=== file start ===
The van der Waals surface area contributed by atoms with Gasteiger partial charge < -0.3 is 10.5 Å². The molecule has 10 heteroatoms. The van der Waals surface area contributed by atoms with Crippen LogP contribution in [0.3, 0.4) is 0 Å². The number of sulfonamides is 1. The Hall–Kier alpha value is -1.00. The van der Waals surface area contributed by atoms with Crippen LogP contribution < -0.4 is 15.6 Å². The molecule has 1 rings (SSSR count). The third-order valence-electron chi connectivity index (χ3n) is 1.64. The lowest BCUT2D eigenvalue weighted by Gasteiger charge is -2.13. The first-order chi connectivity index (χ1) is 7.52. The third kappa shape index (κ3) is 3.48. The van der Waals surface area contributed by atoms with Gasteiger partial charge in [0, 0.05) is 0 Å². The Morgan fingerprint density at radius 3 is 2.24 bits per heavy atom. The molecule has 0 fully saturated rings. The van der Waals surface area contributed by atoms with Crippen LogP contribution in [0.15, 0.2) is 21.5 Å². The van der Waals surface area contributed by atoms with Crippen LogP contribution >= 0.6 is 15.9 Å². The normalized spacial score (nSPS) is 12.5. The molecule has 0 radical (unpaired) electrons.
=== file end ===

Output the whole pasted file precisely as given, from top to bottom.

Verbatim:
The van der Waals surface area contributed by atoms with Gasteiger partial charge < -0.3 is 10.5 Å². The molecule has 10 heteroatoms. The van der Waals surface area contributed by atoms with Crippen LogP contribution in [0.3, 0.4) is 0 Å². The number of sulfonamides is 1. The Hall–Kier alpha value is -1.00. The van der Waals surface area contributed by atoms with Crippen LogP contribution < -0.4 is 15.6 Å². The molecule has 1 rings (SSSR count). The third-order valence-electron chi connectivity index (χ3n) is 1.64. The lowest BCUT2D eigenvalue weighted by Gasteiger charge is -2.13. The first-order chi connectivity index (χ1) is 7.52. The third kappa shape index (κ3) is 3.48. The van der Waals surface area contributed by atoms with Gasteiger partial charge in [0, 0.05) is 0 Å². The Morgan fingerprint density at radius 3 is 2.24 bits per heavy atom. The molecule has 0 fully saturated rings. The van der Waals surface area contributed by atoms with Crippen LogP contribution in [0.15, 0.2) is 21.5 Å². The van der Waals surface area contributed by atoms with Crippen LogP contribution >= 0.6 is 15.9 Å². The normalized spacial score (nSPS) is 12.5. The molecule has 0 radical (unpaired) electrons.